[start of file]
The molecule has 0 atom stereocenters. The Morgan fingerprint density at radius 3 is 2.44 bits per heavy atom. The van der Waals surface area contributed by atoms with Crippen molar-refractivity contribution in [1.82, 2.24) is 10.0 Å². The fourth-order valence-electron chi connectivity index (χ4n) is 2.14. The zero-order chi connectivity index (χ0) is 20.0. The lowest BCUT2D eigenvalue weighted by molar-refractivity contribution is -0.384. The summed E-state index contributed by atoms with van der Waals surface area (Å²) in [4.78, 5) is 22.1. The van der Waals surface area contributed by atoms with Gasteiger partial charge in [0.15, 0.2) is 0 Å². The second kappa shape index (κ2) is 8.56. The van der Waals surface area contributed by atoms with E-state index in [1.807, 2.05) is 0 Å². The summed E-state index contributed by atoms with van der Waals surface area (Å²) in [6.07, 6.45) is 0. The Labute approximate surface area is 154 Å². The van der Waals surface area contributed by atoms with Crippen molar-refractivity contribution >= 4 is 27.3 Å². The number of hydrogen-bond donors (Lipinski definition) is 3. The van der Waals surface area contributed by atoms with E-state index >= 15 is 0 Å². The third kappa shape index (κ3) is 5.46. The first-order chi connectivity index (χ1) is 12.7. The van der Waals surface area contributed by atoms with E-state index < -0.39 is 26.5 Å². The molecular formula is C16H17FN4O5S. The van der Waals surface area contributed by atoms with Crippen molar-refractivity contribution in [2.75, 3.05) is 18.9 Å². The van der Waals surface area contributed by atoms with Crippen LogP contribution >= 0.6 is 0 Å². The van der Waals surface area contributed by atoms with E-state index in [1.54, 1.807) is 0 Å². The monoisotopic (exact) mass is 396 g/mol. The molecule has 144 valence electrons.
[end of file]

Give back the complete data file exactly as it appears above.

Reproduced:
The molecule has 0 atom stereocenters. The Morgan fingerprint density at radius 3 is 2.44 bits per heavy atom. The van der Waals surface area contributed by atoms with Crippen molar-refractivity contribution in [1.82, 2.24) is 10.0 Å². The fourth-order valence-electron chi connectivity index (χ4n) is 2.14. The zero-order chi connectivity index (χ0) is 20.0. The lowest BCUT2D eigenvalue weighted by molar-refractivity contribution is -0.384. The summed E-state index contributed by atoms with van der Waals surface area (Å²) in [4.78, 5) is 22.1. The van der Waals surface area contributed by atoms with Gasteiger partial charge in [0.15, 0.2) is 0 Å². The second kappa shape index (κ2) is 8.56. The van der Waals surface area contributed by atoms with E-state index in [1.807, 2.05) is 0 Å². The summed E-state index contributed by atoms with van der Waals surface area (Å²) in [6.07, 6.45) is 0. The Labute approximate surface area is 154 Å². The van der Waals surface area contributed by atoms with Crippen molar-refractivity contribution >= 4 is 27.3 Å². The number of hydrogen-bond donors (Lipinski definition) is 3. The van der Waals surface area contributed by atoms with E-state index >= 15 is 0 Å². The third kappa shape index (κ3) is 5.46. The first-order chi connectivity index (χ1) is 12.7. The van der Waals surface area contributed by atoms with E-state index < -0.39 is 26.5 Å². The molecular formula is C16H17FN4O5S. The van der Waals surface area contributed by atoms with Crippen molar-refractivity contribution in [2.75, 3.05) is 18.9 Å². The van der Waals surface area contributed by atoms with Crippen LogP contribution >= 0.6 is 0 Å². The van der Waals surface area contributed by atoms with E-state index in [1.54, 1.807) is 0 Å². The monoisotopic (exact) mass is 396 g/mol. The molecule has 144 valence electrons.